Stephen’s brain is getting a little crowded and the aspects have a tendency of taking on lives of their own. When a company hires him to recover stolen property—a camera that can allegedly take pictures of the past—Stephen finds himself in an adventure crossing oceans and fighting terrorists. What he discovers may upend the foundation of three major world religions—and, perhaps, give him a vital clue into the true nature of his aspects.

This fall, Tor Books will publish Brandon Sanderson’s Legion: The Many Lives of Stephen Leeds. The collection will include the science fiction novellas Legion and Legion: Skin Deep, published together for the first time, as well as a brand new Stephen Leeds novella, Lies of the Beholder. This never-been-published novella will complete the series.

Let me preface this by saying I’ve read almost every Brandon Sanderson book on the market at the moment aside from The Rithmatist and his Alcatraz series. Legion is currently ranking as my least favorite of his books, which means that I only kind of liked it.  It just didn’t grab me the way his other books did.

I waited to check out the Legion novellas until the entire collection was released as a single book and ultimately decided to pick up the Audible version for time reasons. The narration was done well, especially considering the huge cast of male and female characters of all ages and nationalities.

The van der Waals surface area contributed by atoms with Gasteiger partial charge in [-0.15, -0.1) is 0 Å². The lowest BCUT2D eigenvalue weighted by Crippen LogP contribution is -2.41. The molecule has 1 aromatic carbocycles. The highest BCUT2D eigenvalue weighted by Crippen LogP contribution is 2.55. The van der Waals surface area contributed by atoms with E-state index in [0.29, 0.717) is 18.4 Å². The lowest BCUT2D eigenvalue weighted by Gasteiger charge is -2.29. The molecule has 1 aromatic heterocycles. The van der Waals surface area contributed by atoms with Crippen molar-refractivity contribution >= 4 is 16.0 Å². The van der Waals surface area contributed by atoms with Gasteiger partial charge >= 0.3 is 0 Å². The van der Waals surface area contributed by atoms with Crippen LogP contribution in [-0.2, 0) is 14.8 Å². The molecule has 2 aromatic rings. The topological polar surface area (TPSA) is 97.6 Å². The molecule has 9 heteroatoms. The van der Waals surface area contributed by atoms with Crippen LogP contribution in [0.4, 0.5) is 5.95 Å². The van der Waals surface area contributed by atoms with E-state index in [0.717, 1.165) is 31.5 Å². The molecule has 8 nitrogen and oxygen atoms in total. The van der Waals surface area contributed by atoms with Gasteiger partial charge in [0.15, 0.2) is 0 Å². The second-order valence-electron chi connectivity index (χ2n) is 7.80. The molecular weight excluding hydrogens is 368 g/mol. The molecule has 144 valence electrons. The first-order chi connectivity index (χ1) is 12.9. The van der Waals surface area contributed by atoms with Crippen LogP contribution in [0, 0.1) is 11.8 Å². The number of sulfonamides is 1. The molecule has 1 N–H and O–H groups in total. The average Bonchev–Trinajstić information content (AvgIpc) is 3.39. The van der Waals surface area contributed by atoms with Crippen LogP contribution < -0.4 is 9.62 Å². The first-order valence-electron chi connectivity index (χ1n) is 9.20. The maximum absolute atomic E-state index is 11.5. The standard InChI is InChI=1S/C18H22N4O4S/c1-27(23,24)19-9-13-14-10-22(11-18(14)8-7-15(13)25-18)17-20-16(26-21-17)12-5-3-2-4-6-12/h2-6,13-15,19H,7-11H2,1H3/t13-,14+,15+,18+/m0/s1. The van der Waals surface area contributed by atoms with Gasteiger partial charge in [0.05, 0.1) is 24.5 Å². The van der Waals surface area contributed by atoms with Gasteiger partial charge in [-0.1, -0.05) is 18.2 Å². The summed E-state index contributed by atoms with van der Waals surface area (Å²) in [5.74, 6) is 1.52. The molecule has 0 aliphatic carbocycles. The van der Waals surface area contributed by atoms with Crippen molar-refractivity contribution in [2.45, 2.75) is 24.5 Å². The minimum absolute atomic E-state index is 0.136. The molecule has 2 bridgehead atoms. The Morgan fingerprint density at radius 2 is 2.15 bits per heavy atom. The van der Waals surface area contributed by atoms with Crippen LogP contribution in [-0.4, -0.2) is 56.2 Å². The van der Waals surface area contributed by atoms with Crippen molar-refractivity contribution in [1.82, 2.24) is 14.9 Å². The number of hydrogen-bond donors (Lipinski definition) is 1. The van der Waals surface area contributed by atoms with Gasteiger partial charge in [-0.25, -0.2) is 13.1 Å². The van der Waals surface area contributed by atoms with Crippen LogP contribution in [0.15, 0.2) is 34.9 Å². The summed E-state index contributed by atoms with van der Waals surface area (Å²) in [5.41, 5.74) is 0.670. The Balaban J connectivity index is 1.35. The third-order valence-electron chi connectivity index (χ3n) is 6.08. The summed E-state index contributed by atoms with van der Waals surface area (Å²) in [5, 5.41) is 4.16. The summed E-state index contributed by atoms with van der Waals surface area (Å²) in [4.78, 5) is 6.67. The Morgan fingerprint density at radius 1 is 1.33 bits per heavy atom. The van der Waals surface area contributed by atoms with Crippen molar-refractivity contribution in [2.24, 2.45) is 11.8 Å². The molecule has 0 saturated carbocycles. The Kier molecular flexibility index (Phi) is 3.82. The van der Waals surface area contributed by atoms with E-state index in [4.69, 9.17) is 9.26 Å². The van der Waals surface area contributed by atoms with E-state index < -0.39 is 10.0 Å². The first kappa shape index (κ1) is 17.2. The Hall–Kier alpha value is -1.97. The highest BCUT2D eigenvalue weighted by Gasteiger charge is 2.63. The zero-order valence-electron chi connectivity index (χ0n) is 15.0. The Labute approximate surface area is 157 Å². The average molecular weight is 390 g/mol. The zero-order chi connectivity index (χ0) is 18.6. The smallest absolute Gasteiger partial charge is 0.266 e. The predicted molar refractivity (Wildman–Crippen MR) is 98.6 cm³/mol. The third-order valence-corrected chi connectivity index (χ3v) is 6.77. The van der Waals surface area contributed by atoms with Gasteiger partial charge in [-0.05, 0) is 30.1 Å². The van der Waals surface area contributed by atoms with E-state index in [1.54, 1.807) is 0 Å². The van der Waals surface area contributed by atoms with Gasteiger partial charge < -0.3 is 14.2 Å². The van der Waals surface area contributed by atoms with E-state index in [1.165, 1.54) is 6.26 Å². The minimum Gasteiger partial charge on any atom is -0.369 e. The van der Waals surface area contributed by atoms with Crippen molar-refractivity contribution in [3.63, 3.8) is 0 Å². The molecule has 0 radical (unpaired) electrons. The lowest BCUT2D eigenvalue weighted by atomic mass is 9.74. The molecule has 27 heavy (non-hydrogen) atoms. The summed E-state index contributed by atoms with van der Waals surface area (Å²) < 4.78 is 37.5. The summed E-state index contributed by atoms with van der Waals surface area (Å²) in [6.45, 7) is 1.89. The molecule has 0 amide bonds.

Stephen Leeds isn’t crazy, but his hallucinations are. For each new subject he learns, he acquires a new “aspect”, which is essentially a hallucinatory person who dispenses the knowledge back to him whenever he needs it. This is quite the boon in his investigation/consultations and has made him a wealthy man. It is, however, taxing and takes a mental toll on Stephen that we get to explore throughout the novella collection.

The collection is three novellas, each of which is their own individual “case” though the last is more like Stephen resolving his personal issues, both past and present. The first two are much more case-like and as such I preferred those. I never particularly cared for any the characters and found most of them to be varying degrees of irritating.

Overall, I’d say that for Sanderson fans this will be an essential read, though it strikes me as being quite different from his other books. I wouldn’t recommend this be where you start your Sanderson journey, but that’s mostly because I didn’t care for it all that much. It’s not a bad book, just not what I expected from him in terms of engagement/impact.

Waiting on Wednesday: Priest of Lies by Peter McLean

“Waiting On Wednesday” is a weekly meme originally hosted on Breaking the Spine but has since linked up with “Can’t Wait Wednesday” at Wishful Endings now that the original creator is unable to host it anymore. This is a great way to share upcoming released you’re excited about!

Cover- Priest of Lies

OH YEAHHH!!!! I’m surprised to see a cover and release date for this book already and maybe I’m a little early to feature it, but I just couldn’t wait! Priest of Bones was phenomenal (review to come) and I’m really looking forward to checking out Priest of Lies when it’s released in July 2019.